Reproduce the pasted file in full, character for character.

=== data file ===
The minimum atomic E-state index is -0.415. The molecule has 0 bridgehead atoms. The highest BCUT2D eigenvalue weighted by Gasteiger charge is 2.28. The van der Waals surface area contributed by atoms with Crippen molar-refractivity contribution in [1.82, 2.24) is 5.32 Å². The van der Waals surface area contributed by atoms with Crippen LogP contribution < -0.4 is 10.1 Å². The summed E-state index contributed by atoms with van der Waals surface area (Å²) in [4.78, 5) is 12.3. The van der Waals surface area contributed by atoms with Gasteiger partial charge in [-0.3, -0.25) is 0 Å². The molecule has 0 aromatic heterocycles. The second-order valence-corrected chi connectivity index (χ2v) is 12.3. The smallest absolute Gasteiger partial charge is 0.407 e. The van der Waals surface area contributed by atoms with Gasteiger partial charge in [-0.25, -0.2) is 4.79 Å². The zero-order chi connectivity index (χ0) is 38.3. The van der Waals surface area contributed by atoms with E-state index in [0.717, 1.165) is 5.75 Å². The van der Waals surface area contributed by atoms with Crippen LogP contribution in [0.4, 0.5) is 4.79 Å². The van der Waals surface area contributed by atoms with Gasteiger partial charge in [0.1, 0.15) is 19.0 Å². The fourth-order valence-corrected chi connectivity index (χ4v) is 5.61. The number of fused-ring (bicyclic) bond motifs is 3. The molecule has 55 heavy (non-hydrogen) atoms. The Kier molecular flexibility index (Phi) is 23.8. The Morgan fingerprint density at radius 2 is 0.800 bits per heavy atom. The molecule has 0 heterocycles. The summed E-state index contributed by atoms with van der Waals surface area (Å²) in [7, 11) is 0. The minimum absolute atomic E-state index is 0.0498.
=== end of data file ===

The minimum atomic E-state index is -0.415. The molecule has 0 bridgehead atoms. The highest BCUT2D eigenvalue weighted by Gasteiger charge is 2.28. The van der Waals surface area contributed by atoms with Crippen molar-refractivity contribution in [1.82, 2.24) is 5.32 Å². The van der Waals surface area contributed by atoms with Crippen LogP contribution < -0.4 is 10.1 Å². The summed E-state index contributed by atoms with van der Waals surface area (Å²) in [4.78, 5) is 12.3. The van der Waals surface area contributed by atoms with Gasteiger partial charge in [-0.3, -0.25) is 0 Å². The molecule has 0 aromatic heterocycles. The second-order valence-corrected chi connectivity index (χ2v) is 12.3. The smallest absolute Gasteiger partial charge is 0.407 e. The van der Waals surface area contributed by atoms with Gasteiger partial charge in [-0.25, -0.2) is 4.79 Å². The zero-order chi connectivity index (χ0) is 38.3. The van der Waals surface area contributed by atoms with E-state index in [0.717, 1.165) is 5.75 Å². The van der Waals surface area contributed by atoms with Crippen LogP contribution in [0.4, 0.5) is 4.79 Å². The van der Waals surface area contributed by atoms with Gasteiger partial charge in [0.1, 0.15) is 19.0 Å². The fourth-order valence-corrected chi connectivity index (χ4v) is 5.61. The number of fused-ring (bicyclic) bond motifs is 3. The molecule has 55 heavy (non-hydrogen) atoms. The Kier molecular flexibility index (Phi) is 23.8. The Morgan fingerprint density at radius 2 is 0.800 bits per heavy atom. The molecule has 0 heterocycles. The summed E-state index contributed by atoms with van der Waals surface area (Å²) in [7, 11) is 0. The minimum absolute atomic E-state index is 0.0498.